SC: You have organised a number of discussions with artists in the Museum. What kind of role do these occasions play? Also, what do you think some of the more notorious and newsworthy artists that you invite to talk at the Museum bring beyond their notoriety?

JP: I think the artists themselves feel very different about speaking here than they would at the Tate. For a start, I don’t encourage them to talk about their work, and try to focus their attention on our special exhibitions or our permanent collection which they are genuinely inspired by. I was really moved that Sarah Lucas improvised a sculpture using a dead chicken and a pair of melons while we were having a panel discussion. Gavin Turk, who also attended this discussion, came straight from hospital and spoke about witnessing the birth of his son, which couldn’t have been more appropriate to the topic of ‘Human Image Right Now!’ Similarly, Tracey Emin’s evening event was a spontaneous piece of performance art, embracing the spirit of the moment, and thus ‘contemporary’ in the true sense of the word.

SC: In a time when a simplistic post-modernism denies a relationship with history, is it outlandish to imagine that the Museum is more and more the place where possibilities can be set up?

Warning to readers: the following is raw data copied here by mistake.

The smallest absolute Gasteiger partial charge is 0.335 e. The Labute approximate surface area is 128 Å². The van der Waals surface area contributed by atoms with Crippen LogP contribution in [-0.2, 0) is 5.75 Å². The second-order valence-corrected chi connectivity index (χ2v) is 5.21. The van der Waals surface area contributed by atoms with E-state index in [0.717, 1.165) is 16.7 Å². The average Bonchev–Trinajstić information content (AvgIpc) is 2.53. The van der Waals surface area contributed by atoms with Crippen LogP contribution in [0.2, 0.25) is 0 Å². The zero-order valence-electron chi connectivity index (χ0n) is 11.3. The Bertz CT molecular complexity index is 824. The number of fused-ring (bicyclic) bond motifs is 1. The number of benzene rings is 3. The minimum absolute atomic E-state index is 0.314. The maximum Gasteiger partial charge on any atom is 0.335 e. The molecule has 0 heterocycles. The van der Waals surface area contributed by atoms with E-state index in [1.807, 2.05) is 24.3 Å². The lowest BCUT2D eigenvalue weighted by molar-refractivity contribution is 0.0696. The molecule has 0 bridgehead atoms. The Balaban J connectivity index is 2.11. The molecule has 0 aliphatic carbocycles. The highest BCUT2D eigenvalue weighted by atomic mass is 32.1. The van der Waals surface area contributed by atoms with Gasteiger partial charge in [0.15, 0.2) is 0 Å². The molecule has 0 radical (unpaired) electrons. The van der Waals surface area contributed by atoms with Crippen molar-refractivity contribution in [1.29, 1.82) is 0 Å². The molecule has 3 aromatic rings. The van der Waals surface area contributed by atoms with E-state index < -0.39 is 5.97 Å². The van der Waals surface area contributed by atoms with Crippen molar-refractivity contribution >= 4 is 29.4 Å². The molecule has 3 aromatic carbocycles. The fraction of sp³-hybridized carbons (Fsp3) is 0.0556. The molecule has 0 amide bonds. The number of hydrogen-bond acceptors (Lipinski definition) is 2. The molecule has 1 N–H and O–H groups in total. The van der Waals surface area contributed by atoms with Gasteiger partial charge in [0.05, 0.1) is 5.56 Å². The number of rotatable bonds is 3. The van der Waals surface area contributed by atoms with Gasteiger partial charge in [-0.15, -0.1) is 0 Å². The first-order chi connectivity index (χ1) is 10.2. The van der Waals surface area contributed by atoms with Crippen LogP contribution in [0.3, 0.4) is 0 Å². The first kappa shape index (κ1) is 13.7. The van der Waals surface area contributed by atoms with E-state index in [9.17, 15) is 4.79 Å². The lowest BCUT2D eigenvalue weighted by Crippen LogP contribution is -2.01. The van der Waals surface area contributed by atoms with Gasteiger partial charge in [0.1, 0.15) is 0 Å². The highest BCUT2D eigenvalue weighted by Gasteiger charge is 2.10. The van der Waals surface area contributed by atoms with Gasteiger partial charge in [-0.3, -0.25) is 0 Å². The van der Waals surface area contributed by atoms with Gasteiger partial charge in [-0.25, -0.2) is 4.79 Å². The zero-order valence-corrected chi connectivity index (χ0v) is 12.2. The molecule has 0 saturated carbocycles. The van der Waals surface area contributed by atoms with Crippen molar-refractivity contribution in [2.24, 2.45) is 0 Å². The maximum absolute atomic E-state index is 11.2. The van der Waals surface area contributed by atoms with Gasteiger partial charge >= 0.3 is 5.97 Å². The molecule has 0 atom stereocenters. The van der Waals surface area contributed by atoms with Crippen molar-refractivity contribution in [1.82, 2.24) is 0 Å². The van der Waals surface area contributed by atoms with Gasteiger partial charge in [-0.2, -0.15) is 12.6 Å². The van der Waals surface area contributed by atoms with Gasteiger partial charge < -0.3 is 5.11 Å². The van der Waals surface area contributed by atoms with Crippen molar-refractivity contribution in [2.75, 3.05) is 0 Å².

JP: Although many contemporary artists may deny a relationship with history, their work is often linked to their own life-history. The British Museum is a museum of mankind. Its collection reflects all humanity, and that’s a great arena for reviewing the culture of the contemporary. As a kind of model of the world, the Museum’s heterogeneous nature provides the perfect foil to the enforced sterility of the art gallery space, the proverbial white cube. I believe the Museum can reclaim the spirit of endeavour it had a hundred years ago, when all sorts of exciting discoveries and breakthroughs were being made, providing a context for all kinds of possibilities.